Tips for choosing your wedding photographer

I saw a meme the other day that said “hiring a friend to take your photos just because they have a camera is like hiring me to cut your hair because I own scissors.” I laughed out loud and that. It’s funny cause it’s true. Wedding photography is a skill set with many facets - technical skills including understand how to work your camera, what settings to use, ect as well as artistic skills, like posing, directing, staging, finding good light. And let’s not forget the social skills it takes as well. Helping clients feel comfortable, getting people to listen to directions during group portraits, ect.

This is your wedding day. Don’t just find someone who takes pretty pictures and book them.  Do your homework. Make sure your photographer is the right fit. There is a lot to look at when considering who you want to photograph one of the happiest parts of your life.

Pricing - Not only is it important to make sure they will fit into your budget, but their prices can be a really good indicator of how experienced or how high quality of a product they can deliver. Someone charging $100 probably isn’t a experienced or using as good of quality equipment as the person charging thousands. You can find a photographer for any price point, but you get what you pay for. The lower budget photographers likely are just starting out. No knock to those photographers, we all start somewhere. But some brides dont mind the idea of having their wedding be the first wedding someone has ever shot, and some brides only want someone who has 10+ years of experience and has shot hundreds of weddings. Price point is a good indicator.

Editing Style - This is an obvious one - you should like the way their work looks. The colors, the tones, how light or dark their imagery is. Some photographers might be willing to make small adjustments to their editing style if you ask, but for the most part, photographers find their editing style and they stick to it. its what they do well and being consistent with their editing is one way a photographer can make sure prospective clients know what to expect.

Posing Style- The more I started trying to define my own style of photography, the more i realized how important posing is. Sometimes photographers use a lot of very structured posing that provides more of a high end, fine art feel. Some photographers throw structure out the window and their sessions are all about emotion and adventure and movement. It all comes from the way a photographer poses and directs their shoots. Some photographers like to control every aspect of the shoot, telling clients when to move, where to look, when to smile, ect.  I like to work with my clients, giving them instructions but leaving space for them to be themselves and capture natural moments. Some photographers just turn on some music, dont give hardly any instruction and just capture whatever happens from there. Ask questions and find out how a photographer runs things to make sure you are comfortable with the way they do things and the way they will be directing or not directing you.

Personality- One of the first times I realized that choosing a photographer based on their personality is actually a really good idea was when I read on a photographers ‘about me’ section on her website how she loved to hop fences and shoot in locations she wasn’t supposed to shoot. Literally just reading that gave me anxiety. I LOVE this photographers work, but I realized we would not have been a good fit if she was going to ask me to do things I wasn’t comfortable doing. Im sure her ideal client is one that LOVES the adventure and the thrill of the risk, but i’m much more of a rule follower and I can promise I would HATE hopping fences with her. Now, i’m not actually thinking that if I booked a session with her that she would force me to go hop a fence, but it helped me realize that our personalities probably wouldn’t mesh well and that I would be better off finding a photographer whose vibes I was more on board with. This is true ESPECIALLY for the wedding day. Your photographer follows you around all day. You want it to be a person you gel with, I promise.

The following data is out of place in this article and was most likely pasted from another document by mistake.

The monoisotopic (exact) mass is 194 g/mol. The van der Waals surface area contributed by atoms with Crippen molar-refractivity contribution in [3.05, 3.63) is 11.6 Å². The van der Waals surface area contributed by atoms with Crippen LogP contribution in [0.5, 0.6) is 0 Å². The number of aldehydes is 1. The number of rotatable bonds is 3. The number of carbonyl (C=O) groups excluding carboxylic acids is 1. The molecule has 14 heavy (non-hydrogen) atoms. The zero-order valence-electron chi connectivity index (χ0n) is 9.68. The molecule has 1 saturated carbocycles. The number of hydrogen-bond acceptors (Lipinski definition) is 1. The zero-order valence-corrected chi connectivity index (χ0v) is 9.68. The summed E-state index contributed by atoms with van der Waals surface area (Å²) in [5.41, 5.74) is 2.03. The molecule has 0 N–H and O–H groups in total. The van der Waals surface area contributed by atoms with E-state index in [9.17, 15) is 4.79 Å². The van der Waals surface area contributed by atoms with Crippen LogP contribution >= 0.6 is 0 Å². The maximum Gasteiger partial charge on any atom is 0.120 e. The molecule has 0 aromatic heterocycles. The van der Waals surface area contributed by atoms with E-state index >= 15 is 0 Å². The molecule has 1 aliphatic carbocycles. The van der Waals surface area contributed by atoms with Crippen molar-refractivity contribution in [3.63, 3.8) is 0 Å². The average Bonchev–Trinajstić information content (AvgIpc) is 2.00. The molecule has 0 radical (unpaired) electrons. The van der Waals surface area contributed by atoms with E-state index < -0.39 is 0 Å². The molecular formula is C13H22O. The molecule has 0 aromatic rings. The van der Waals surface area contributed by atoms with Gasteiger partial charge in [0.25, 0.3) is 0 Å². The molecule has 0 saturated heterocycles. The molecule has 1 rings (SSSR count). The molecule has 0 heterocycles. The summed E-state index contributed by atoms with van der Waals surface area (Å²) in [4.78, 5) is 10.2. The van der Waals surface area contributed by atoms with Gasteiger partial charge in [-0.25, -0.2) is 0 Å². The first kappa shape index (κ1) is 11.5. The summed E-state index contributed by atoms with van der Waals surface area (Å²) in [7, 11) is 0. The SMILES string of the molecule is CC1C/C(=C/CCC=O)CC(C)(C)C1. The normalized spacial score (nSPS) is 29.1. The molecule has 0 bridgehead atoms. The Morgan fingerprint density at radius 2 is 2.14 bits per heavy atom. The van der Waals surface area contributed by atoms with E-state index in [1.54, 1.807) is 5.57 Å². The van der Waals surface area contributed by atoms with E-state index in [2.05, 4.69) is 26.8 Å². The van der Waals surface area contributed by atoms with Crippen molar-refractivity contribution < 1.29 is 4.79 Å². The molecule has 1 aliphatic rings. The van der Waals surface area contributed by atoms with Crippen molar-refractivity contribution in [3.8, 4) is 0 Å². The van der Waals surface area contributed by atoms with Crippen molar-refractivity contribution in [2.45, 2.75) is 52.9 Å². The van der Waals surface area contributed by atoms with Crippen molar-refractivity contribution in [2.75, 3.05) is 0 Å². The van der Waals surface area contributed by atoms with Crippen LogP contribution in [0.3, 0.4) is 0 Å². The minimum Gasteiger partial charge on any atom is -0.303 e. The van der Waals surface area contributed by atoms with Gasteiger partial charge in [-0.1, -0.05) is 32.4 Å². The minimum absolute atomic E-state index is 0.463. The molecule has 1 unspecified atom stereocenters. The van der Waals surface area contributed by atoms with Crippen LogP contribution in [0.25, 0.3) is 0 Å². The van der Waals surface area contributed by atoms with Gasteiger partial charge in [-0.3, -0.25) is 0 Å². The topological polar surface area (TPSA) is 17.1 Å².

Terms and Conditions - Some photographers dont allow anyone else to take any photos at the wedding - Not grandma, not uncle Bob, not even your mom. Not even on their cell phones. Some photographers require a hot meal be provided. Some dont deliver raw images or accept editing requests. Some will only give you 50 images and then you have to buy the rest. Some require that all of the prints and products you want be purchased through them. Most of the time, we have good reasons for the terms and conditions we put into our contracts, but sometimes, a policy simply won’t work for you and the day you are planning. I personally try to keep my terms and conditions very reasonable and have never had anybody decide not to book because of something they didn’t like in my contract, but it would be absolutely reasonable for someone to not book if they didn’t agree with the terms and conditions. It simply means that they wouldn’t have been a good fit in the first place and everyone will be better if you find someone who you can agree with on contract info.

Last but not least, find someone who will have a good attitude and a smile on their face your whole wedding day. I have seen grumpy photographers bring the mood of the whole group down. Photographers who act like the day is about them. That they are the most important part of this day. You dont want that photographer. You want someone who will happily do what it takes to capture the moments you want. Someone who is happy to be there and recognizes that this day is about YOU, and that they are just there to capture it, not run the show.